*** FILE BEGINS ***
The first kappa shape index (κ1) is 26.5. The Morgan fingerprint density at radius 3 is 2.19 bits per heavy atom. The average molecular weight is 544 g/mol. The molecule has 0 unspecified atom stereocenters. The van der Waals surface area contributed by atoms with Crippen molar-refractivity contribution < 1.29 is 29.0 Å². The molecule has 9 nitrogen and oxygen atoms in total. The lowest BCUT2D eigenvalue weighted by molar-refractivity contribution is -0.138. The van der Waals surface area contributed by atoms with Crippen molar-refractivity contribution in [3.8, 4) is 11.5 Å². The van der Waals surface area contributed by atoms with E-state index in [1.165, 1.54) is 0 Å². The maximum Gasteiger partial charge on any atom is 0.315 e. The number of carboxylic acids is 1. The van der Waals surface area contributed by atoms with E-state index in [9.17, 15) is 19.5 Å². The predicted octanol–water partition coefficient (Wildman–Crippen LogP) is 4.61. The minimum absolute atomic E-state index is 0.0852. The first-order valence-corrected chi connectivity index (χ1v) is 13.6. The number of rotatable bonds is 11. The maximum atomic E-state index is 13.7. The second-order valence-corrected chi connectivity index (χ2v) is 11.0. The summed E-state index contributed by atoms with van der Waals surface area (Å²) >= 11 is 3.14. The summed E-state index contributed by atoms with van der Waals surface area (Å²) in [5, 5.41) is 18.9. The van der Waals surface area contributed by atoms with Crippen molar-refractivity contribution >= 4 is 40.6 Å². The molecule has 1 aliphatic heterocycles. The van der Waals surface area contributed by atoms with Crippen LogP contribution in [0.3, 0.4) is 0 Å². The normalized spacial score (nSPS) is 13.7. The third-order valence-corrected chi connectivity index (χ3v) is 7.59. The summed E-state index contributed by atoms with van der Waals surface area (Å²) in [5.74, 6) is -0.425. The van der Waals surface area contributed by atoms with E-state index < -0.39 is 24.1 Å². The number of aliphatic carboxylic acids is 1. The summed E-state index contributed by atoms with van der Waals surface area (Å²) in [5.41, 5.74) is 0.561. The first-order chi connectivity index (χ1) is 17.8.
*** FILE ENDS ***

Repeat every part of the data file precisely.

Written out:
The first kappa shape index (κ1) is 26.5. The Morgan fingerprint density at radius 3 is 2.19 bits per heavy atom. The average molecular weight is 544 g/mol. The molecule has 0 unspecified atom stereocenters. The van der Waals surface area contributed by atoms with Crippen molar-refractivity contribution < 1.29 is 29.0 Å². The molecule has 9 nitrogen and oxygen atoms in total. The lowest BCUT2D eigenvalue weighted by molar-refractivity contribution is -0.138. The van der Waals surface area contributed by atoms with Crippen molar-refractivity contribution in [3.8, 4) is 11.5 Å². The van der Waals surface area contributed by atoms with E-state index in [1.165, 1.54) is 0 Å². The maximum Gasteiger partial charge on any atom is 0.315 e. The number of carboxylic acids is 1. The van der Waals surface area contributed by atoms with E-state index in [9.17, 15) is 19.5 Å². The predicted octanol–water partition coefficient (Wildman–Crippen LogP) is 4.61. The minimum absolute atomic E-state index is 0.0852. The first-order valence-corrected chi connectivity index (χ1v) is 13.6. The number of rotatable bonds is 11. The maximum atomic E-state index is 13.7. The second-order valence-corrected chi connectivity index (χ2v) is 11.0. The summed E-state index contributed by atoms with van der Waals surface area (Å²) >= 11 is 3.14. The summed E-state index contributed by atoms with van der Waals surface area (Å²) in [5, 5.41) is 18.9. The van der Waals surface area contributed by atoms with Crippen molar-refractivity contribution >= 4 is 40.6 Å². The molecule has 1 aliphatic heterocycles. The van der Waals surface area contributed by atoms with Crippen LogP contribution in [0.3, 0.4) is 0 Å². The normalized spacial score (nSPS) is 13.7. The third-order valence-corrected chi connectivity index (χ3v) is 7.59. The summed E-state index contributed by atoms with van der Waals surface area (Å²) in [5.74, 6) is -0.425. The van der Waals surface area contributed by atoms with E-state index < -0.39 is 24.1 Å². The number of aliphatic carboxylic acids is 1. The summed E-state index contributed by atoms with van der Waals surface area (Å²) in [5.41, 5.74) is 0.561. The first-order chi connectivity index (χ1) is 17.8.